A lot will depend on what happens in redistricting in Minnesota. It's in the courts right now. Bachmann has been targeted by Democrats in recent years, albeit unsuccessfully. I don't think she faces any primary trouble, but her continued moving to the right and national profile could open the door to a Democrat -- provided the district is somewhat competitive.

Could he pass a basic civics course? I'm not sure he understands how governing is done.

Cain has shown himself a little un-versed in foreign policy especially. That's the problem with being a non-poltician. A guy like Mitt Romney has an answer for every question that's asked of him. Cain a few times has simply said something to the effect of: 'I'll consult my advisers who know more than me.' Not quite decisive leadership.

Watching him, I'm reminded of Godfather's deep-dish pizza: one slice and I've had enough. He seems to have some "tasty" ideas, but you have to pick through a lot of toppings to get to the meat of what he's saying, and you feel a little unsettled after consuming it.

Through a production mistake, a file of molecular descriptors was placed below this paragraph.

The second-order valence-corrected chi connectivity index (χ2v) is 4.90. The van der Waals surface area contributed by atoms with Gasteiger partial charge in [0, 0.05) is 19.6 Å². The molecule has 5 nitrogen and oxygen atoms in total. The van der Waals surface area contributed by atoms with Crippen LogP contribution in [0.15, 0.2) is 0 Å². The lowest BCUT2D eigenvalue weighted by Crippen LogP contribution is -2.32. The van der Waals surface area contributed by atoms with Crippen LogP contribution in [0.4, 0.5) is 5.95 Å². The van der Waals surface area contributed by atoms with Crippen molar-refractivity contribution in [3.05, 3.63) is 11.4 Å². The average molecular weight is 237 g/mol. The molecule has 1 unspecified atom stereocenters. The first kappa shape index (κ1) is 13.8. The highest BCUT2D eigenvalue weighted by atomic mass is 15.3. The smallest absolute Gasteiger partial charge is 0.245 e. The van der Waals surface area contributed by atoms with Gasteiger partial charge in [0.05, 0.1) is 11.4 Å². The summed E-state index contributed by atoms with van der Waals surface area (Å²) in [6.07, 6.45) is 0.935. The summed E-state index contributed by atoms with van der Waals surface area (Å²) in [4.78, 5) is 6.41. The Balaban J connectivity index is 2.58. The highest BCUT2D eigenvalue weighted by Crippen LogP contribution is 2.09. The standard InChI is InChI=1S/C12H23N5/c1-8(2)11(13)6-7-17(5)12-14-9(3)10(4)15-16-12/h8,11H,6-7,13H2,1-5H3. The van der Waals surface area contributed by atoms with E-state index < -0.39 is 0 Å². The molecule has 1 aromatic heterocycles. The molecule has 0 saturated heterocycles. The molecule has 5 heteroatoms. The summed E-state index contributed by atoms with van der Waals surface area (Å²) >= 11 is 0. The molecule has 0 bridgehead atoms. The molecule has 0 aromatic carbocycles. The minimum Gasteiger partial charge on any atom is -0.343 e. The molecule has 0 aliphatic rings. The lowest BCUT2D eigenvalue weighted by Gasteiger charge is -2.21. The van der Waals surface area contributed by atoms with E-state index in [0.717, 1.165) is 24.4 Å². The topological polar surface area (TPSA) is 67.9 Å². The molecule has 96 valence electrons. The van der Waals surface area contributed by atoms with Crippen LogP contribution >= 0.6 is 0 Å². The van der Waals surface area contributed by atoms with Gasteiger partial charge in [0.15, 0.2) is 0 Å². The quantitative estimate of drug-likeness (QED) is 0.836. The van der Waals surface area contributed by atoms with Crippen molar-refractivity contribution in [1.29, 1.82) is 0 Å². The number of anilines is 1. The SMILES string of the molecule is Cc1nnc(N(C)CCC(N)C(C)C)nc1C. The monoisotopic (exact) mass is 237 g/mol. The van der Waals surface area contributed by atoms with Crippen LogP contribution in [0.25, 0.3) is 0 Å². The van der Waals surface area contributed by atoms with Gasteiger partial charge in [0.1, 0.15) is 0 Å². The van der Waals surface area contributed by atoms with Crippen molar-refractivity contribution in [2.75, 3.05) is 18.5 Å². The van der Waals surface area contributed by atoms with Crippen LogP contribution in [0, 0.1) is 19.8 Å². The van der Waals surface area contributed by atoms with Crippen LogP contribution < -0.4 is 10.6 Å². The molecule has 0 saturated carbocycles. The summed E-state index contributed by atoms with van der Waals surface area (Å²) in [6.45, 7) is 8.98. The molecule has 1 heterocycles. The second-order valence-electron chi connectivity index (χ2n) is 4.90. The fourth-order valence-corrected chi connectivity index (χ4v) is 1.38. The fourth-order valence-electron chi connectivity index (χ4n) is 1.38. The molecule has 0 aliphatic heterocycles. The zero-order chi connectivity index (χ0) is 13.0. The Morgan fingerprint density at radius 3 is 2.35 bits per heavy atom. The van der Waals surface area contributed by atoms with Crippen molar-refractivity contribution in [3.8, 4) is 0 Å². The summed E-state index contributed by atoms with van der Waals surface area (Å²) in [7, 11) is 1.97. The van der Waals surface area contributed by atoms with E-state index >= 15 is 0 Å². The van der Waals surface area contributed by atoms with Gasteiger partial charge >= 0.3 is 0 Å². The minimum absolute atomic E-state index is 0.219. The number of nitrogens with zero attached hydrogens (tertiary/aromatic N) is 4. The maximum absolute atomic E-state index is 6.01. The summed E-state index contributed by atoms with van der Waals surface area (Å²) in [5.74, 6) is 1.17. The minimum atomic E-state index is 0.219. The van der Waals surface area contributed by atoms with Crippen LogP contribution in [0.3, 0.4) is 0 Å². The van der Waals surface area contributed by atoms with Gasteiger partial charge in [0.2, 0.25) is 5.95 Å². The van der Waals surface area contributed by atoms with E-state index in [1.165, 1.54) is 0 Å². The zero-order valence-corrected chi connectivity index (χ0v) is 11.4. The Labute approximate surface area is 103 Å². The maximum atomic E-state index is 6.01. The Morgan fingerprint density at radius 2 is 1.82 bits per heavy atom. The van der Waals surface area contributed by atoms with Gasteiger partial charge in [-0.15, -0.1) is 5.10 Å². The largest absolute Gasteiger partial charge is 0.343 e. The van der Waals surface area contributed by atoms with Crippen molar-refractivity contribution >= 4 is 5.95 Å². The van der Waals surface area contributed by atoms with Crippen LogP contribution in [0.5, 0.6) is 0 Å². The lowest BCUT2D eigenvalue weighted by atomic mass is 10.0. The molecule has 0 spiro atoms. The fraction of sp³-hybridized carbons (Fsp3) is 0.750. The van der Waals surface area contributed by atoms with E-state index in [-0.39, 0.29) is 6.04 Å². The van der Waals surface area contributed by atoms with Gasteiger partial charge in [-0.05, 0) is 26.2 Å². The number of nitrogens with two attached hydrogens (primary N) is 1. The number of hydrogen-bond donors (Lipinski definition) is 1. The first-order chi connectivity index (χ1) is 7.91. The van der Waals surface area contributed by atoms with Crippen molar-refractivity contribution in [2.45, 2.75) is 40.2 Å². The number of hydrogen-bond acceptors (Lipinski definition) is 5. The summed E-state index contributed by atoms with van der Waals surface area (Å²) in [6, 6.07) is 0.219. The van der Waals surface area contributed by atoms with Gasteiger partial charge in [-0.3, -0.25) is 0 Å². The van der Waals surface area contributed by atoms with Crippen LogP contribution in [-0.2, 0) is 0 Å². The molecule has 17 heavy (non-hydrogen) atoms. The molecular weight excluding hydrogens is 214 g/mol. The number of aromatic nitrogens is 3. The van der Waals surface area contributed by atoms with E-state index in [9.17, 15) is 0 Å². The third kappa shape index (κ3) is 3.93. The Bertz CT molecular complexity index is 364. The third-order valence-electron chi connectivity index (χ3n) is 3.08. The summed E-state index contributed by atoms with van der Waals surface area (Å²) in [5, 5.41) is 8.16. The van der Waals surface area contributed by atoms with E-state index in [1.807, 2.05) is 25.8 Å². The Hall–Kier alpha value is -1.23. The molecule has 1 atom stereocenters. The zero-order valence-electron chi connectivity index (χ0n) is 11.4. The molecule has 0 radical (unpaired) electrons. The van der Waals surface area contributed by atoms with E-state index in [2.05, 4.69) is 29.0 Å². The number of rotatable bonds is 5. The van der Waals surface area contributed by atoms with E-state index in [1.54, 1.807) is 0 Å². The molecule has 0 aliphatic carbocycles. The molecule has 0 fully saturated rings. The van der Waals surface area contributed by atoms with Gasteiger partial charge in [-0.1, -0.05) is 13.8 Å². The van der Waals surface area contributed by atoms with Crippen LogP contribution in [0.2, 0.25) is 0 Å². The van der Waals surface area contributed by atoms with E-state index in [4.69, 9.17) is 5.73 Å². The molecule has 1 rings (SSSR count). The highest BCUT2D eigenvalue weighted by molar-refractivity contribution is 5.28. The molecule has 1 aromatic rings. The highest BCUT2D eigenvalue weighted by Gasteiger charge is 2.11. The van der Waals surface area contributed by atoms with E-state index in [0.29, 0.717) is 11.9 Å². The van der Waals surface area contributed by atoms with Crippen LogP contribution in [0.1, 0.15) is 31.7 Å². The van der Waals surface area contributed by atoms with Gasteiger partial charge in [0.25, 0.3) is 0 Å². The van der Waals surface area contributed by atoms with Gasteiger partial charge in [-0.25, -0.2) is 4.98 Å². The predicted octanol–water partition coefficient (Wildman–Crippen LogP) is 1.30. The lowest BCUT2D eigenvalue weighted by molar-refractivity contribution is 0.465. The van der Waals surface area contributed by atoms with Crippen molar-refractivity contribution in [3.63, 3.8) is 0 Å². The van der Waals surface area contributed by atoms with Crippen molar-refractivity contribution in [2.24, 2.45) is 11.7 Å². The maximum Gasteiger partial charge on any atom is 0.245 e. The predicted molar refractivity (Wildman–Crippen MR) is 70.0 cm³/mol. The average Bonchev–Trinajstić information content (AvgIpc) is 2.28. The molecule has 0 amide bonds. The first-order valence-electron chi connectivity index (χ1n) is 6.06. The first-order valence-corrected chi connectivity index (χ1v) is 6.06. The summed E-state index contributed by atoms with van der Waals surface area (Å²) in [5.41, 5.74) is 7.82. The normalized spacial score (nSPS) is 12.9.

In the words of The Couch Slouch: Pay the man, Shirley.

The main concern I have about Herman Cain's 999 plan is the sales tax he proposes. The others seem feasible. I am no economist...but is the 9% in addition to the individual state sales tax or does it replace it?

I'm no expert on tax policy, but it's supposed to be a 9 percent income tax, 9 percent corporate gains tax and a 9 percent national sales tax. I would think that any state taxes would be in addition to that. The federal government can't prevent states from taxing their residents.